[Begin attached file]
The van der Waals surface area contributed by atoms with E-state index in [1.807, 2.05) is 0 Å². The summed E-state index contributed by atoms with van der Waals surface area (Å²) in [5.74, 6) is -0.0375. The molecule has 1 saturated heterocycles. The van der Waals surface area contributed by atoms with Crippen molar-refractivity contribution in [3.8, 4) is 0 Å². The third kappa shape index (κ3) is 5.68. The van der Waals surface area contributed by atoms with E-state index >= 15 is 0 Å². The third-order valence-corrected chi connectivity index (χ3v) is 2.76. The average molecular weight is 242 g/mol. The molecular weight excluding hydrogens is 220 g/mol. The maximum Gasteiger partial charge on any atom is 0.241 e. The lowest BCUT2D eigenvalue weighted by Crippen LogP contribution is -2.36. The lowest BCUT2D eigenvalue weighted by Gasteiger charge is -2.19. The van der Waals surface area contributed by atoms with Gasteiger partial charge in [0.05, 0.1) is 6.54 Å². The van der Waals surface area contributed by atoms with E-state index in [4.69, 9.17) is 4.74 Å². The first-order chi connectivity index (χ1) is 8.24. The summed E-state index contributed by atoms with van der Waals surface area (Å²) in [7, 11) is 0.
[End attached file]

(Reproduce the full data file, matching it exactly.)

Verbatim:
The van der Waals surface area contributed by atoms with E-state index in [1.807, 2.05) is 0 Å². The summed E-state index contributed by atoms with van der Waals surface area (Å²) in [5.74, 6) is -0.0375. The molecule has 1 saturated heterocycles. The van der Waals surface area contributed by atoms with Crippen molar-refractivity contribution in [3.8, 4) is 0 Å². The third kappa shape index (κ3) is 5.68. The van der Waals surface area contributed by atoms with E-state index >= 15 is 0 Å². The third-order valence-corrected chi connectivity index (χ3v) is 2.76. The average molecular weight is 242 g/mol. The molecular weight excluding hydrogens is 220 g/mol. The maximum Gasteiger partial charge on any atom is 0.241 e. The lowest BCUT2D eigenvalue weighted by Crippen LogP contribution is -2.36. The lowest BCUT2D eigenvalue weighted by Gasteiger charge is -2.19. The van der Waals surface area contributed by atoms with Gasteiger partial charge in [0.05, 0.1) is 6.54 Å². The van der Waals surface area contributed by atoms with E-state index in [4.69, 9.17) is 4.74 Å². The first-order chi connectivity index (χ1) is 8.24. The summed E-state index contributed by atoms with van der Waals surface area (Å²) in [7, 11) is 0.